‘One of the key requirements for a forensic LIMS includes functionality that supports compliance with the relevant regulatory requirements,’ comments Steve Kemp, informatics channel manager at Thermo Fisher Scientific. The most widely referred to standard is ISO/IEC/EN 17025 General Requirements for the Competence of Calibration and Testing Laboratories.
LIMS enables forensic laboratories to meet the demands of accreditation audits. ‘It [LIMS] ensures that we can track any given sample or case at any given time and so maintain the auditing that is crucial to the ISO 17025 standard,’ says Christiansen.
Christiansen notes that the LIMS is having a larger and larger impact on the work carried out. ‘This March we are launching the next phase or our LabWare programme and this phase encompasses the entire life cycle of one of our sections. We are going to use the LIMS, not only as a system for managing laboratory information, but in essence as a production management system.’
LIMS can also serve to manage the workflows of staff: the forensic science division of the Maryland State Police uses LIMS supplied by global company Starlims, to coordinate workflows across the various sections and laboratories that make up the division. These include firearms/tool marks, questioned documents, latent prints, chemistry and toxicology, the crime scene unit, which works out in the field, photography, trace evidence and the biology laboratories, which are split up into trial case work, investigative case work and the CODIS group. The operation also has a central receiving unit that manages the workload going in and out, and allocates the work to each section or analyst.
‘The LIMS is used to track evidence as it passes through the various stages in the chain of custody and also serves as a notification system,’ explains Captain David Hopp of the forensic science division. For instance, the LIMS will notify the biology department supervisor of cases pending and allows the supervisor to assign work to analysts in the laboratory. Alerts from LIMS will notify the analyst that there is evidence requiring analysis. A list of assays, from which an analyst may choose, is also captured in LIMS. ‘All evidence for each case is stored in LIMS as a complete package and it’s possible to track individual pieces of evidence as they are assigned and pass through the chain of custody,’ Hopp says.
The system is set up in order to grant different levels of access to different users, so that an analyst, for example, would only have access to their particular module and read only rights in others whereas an administrator would have access over the entire system. ‘This is a key advantage of the system, as eventually external users can be granted access to certain areas on a limited basis to retrieve results,’ says Hopp. State attorneys, for instance, can have access to information on cases as well as the approximately 150 agencies for which the forensic science division carries out work.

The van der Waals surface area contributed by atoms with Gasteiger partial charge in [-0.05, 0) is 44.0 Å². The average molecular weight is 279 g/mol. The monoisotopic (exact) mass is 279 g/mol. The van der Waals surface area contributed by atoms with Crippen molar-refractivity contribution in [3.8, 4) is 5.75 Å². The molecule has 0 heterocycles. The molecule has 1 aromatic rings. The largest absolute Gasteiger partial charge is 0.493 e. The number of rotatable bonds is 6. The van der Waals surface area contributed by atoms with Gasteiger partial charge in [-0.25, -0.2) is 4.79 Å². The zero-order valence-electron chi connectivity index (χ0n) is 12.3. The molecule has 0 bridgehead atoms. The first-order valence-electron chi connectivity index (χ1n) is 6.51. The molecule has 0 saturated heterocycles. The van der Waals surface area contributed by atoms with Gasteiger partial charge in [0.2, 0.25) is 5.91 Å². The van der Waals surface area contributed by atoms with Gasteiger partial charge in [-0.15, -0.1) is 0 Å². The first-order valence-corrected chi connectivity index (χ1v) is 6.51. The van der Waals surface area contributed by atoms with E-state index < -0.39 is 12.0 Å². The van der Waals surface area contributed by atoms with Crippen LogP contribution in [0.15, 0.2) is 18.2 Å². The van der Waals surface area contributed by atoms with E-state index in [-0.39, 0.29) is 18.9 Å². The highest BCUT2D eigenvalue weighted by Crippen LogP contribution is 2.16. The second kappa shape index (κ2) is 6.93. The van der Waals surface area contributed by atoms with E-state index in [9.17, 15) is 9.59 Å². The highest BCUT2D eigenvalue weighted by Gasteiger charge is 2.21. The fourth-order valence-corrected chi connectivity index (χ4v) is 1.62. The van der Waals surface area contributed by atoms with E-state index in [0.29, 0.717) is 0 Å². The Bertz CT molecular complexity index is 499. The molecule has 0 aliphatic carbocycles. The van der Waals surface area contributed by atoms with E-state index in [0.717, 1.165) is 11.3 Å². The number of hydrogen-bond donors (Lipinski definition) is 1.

George Duncan, DNA unit manager at the crime laboratories at Broward Sheriff’s Office, comments: ‘LIMS answers all the questions that forensics demand: namely traceability, i.e. where is the sample; and will it integrate with the instrumentation?’ Broward Sheriff’s office covers Broward County, Florida, an area populated by 1.7 million people including Fort Lauderdale, and the crime laboratories use SQL*LIMS from Applied Biosystems.
The crime laboratories are primarily concerned with DNA analysis. ‘Each sample is designated with a number and moves from tubes to 96-well plates to generate the profile, with LIMS tracking the sample at every step and integrating directly into the instrumentation,’ explains Heather LaSalle, DNA analyst at Broward Sheriff’s office. DNA profiles can then be analysed against CODIS (Combined DNA Index System), a national US DNA database created by the FBI, to generate matches and potential suspects.
One of the most important resources for a DNA forensics laboratory in the US is CODIS, but only certain profiles can be entered into CODIS. The LIMS allows the laboratory to store and maintain its own database of profiles it needs for its own use. ‘LIMS has the flexibility to do this, and DNA profiles could be cross-matched against CODIS and against the local database stored in LIMS,’ notes Duncan.
The forensic science laboratories of the Maryland State Police is using LIMS software to track samples and manage workflows. Image courtesy of Starlims.